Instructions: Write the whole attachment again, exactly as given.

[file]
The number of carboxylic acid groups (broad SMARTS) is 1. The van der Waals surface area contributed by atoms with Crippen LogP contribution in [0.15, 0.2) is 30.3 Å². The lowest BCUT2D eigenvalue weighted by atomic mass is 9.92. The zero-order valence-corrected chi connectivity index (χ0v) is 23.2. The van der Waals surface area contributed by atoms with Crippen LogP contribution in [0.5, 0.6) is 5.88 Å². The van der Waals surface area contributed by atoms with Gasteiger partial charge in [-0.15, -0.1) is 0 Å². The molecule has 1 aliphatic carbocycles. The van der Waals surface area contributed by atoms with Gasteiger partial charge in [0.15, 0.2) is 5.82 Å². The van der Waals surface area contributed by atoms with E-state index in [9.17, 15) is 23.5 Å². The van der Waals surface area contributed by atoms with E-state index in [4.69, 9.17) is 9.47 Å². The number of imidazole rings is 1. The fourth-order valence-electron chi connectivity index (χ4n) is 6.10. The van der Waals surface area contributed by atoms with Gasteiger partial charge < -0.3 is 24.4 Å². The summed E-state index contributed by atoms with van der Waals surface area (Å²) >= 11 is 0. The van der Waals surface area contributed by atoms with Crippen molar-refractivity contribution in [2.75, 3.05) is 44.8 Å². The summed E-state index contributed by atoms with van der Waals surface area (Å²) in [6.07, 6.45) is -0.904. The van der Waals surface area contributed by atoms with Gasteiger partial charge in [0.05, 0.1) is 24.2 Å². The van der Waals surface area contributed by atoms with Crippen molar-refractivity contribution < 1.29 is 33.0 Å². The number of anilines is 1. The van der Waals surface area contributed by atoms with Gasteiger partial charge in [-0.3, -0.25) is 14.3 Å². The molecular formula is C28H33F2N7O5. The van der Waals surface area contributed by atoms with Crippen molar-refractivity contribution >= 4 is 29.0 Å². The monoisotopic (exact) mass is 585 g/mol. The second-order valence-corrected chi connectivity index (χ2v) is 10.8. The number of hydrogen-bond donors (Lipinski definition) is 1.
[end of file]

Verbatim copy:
The number of carboxylic acid groups (broad SMARTS) is 1. The van der Waals surface area contributed by atoms with Crippen LogP contribution in [0.15, 0.2) is 30.3 Å². The lowest BCUT2D eigenvalue weighted by atomic mass is 9.92. The zero-order valence-corrected chi connectivity index (χ0v) is 23.2. The van der Waals surface area contributed by atoms with Crippen LogP contribution in [0.5, 0.6) is 5.88 Å². The van der Waals surface area contributed by atoms with Gasteiger partial charge in [-0.15, -0.1) is 0 Å². The molecule has 1 aliphatic carbocycles. The van der Waals surface area contributed by atoms with Gasteiger partial charge in [0.15, 0.2) is 5.82 Å². The van der Waals surface area contributed by atoms with E-state index in [9.17, 15) is 23.5 Å². The van der Waals surface area contributed by atoms with E-state index in [4.69, 9.17) is 9.47 Å². The number of imidazole rings is 1. The fourth-order valence-electron chi connectivity index (χ4n) is 6.10. The van der Waals surface area contributed by atoms with Gasteiger partial charge < -0.3 is 24.4 Å². The summed E-state index contributed by atoms with van der Waals surface area (Å²) >= 11 is 0. The van der Waals surface area contributed by atoms with Crippen molar-refractivity contribution in [2.75, 3.05) is 44.8 Å². The summed E-state index contributed by atoms with van der Waals surface area (Å²) in [6.07, 6.45) is -0.904. The van der Waals surface area contributed by atoms with Gasteiger partial charge in [0.05, 0.1) is 24.2 Å². The van der Waals surface area contributed by atoms with Crippen molar-refractivity contribution < 1.29 is 33.0 Å². The number of anilines is 1. The van der Waals surface area contributed by atoms with Gasteiger partial charge in [-0.3, -0.25) is 14.3 Å². The molecular formula is C28H33F2N7O5. The van der Waals surface area contributed by atoms with Crippen molar-refractivity contribution >= 4 is 29.0 Å². The monoisotopic (exact) mass is 585 g/mol. The second-order valence-corrected chi connectivity index (χ2v) is 10.8. The number of hydrogen-bond donors (Lipinski definition) is 1.